Science fairs: stepping stones to STEM careers

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Science experiment with police officer+It’s science fair season in Dallas ISD, and SMU Physics Professor Dr. David Dalley wishes more students would translate their curiosity about the world into science fair projects. President of the area’s Regional Science Fair, Dalley thinks more kids would participate in science fair if adults simply encouraged students’ natural curiosity.

“It’s all about asking questions, but it has to be a question a student is interested in,” Dalley said. “There are so many simple questions they can ask, like why is the sky blue, or how do birds know where to go when they migrate.” Once students choose an idea, Dalley says creating the project is just a question of thinking it through.

“If students do a project about something that really interests them, they own it,” he said. “They can relate to the science at a personal level. Students should investigate a question that they come up with, not one that they get from the Internet or one a teacher gives them.” Once they’re engaged, Dalley predicts students will find that science is interesting, and may grow to see it as an attractive career option. His own interest in science was sparked at age 15 by reading a biography on the life of Albert Einstein.

Fred Florence Middle School science teacher Shaunissy Brown says getting middle school students excited about science fair is challenging, what with their need to be cool and bow to peer pressure, but she doesn’t give up. “I tell my students science is about choosing a problem and finding a solution.” It can be as simple as asking how to prevent toothpaste from drying out so quickly, or emphasizing the connection of science to popular items like cell phones. Brown pulls out all the stops, inviting young science professionals into her classroom to share their career experiences, telling students that good grades in science attract scholarships, and that STEM careers can be lucrative.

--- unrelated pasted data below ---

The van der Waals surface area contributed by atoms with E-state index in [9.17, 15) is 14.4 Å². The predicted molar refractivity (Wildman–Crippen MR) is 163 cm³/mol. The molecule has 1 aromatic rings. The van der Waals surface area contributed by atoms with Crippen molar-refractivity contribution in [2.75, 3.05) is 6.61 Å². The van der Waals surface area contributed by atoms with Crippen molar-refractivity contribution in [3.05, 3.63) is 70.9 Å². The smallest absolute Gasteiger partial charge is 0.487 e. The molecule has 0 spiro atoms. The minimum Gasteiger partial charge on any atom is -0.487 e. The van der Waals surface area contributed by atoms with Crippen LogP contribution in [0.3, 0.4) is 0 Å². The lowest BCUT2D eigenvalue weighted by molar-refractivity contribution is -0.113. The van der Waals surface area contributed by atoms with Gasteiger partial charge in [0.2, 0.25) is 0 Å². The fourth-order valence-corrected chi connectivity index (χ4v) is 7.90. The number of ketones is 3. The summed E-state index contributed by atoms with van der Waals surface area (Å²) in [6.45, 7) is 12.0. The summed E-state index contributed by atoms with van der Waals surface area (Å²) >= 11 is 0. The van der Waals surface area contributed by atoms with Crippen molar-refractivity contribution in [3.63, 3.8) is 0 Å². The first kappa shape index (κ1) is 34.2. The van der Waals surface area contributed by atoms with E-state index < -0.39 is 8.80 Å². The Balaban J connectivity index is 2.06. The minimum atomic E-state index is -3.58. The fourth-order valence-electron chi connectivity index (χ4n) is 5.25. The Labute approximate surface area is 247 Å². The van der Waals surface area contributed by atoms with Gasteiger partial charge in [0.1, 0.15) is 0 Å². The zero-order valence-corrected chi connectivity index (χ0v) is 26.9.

Jared Tavares, who writes science curriculum and oversees and trains elementary science teachers for the district’s STEM department, agrees with Dalley that half the battle is capitalizing on kids’ natural curiosity. “Don’t go to the internet and Google science experiments,” he said. “It’s better to focus on questions kids have about how and why things work. Stick with what they’re interested in. Start with a hypothesis—an idea that can be tested by changing variables to measure the effect.”

Students at many Dallas ISD schools are now putting the finishing touches on their science fair projects. Judges will rate projects at campuses in early January. Campus winners will be invited to display their projects at the division competition Jan. 17 at UT Southwestern. From there, winning projects will be on display at the district’s STEM Day event, Jan. 31. The annual competition culminates with the best of the best going on to the Dallas Regional Engineering and Science Fair on Feb. 17.

Parents who want to stimulate their children’s interest in STEM might consider these suggestions from the professionals interviewed for this story:

  • Take your child to events like the regional science fair or Moon Day at Frontiers of Flight Museum, and visit the Perot Museum where they can experience science in action.
  • Use the Internet as a teaching tool. When conversing about a science-related issue, if children show interest or get stumped, go to YouTube and look up the topic. There are numerous videos with answers to almost any question.
  • If your child’s school sees science fair as an optional activity, Dalley says parents should let administrators know they support the academic rigor represented by participation in science fair.
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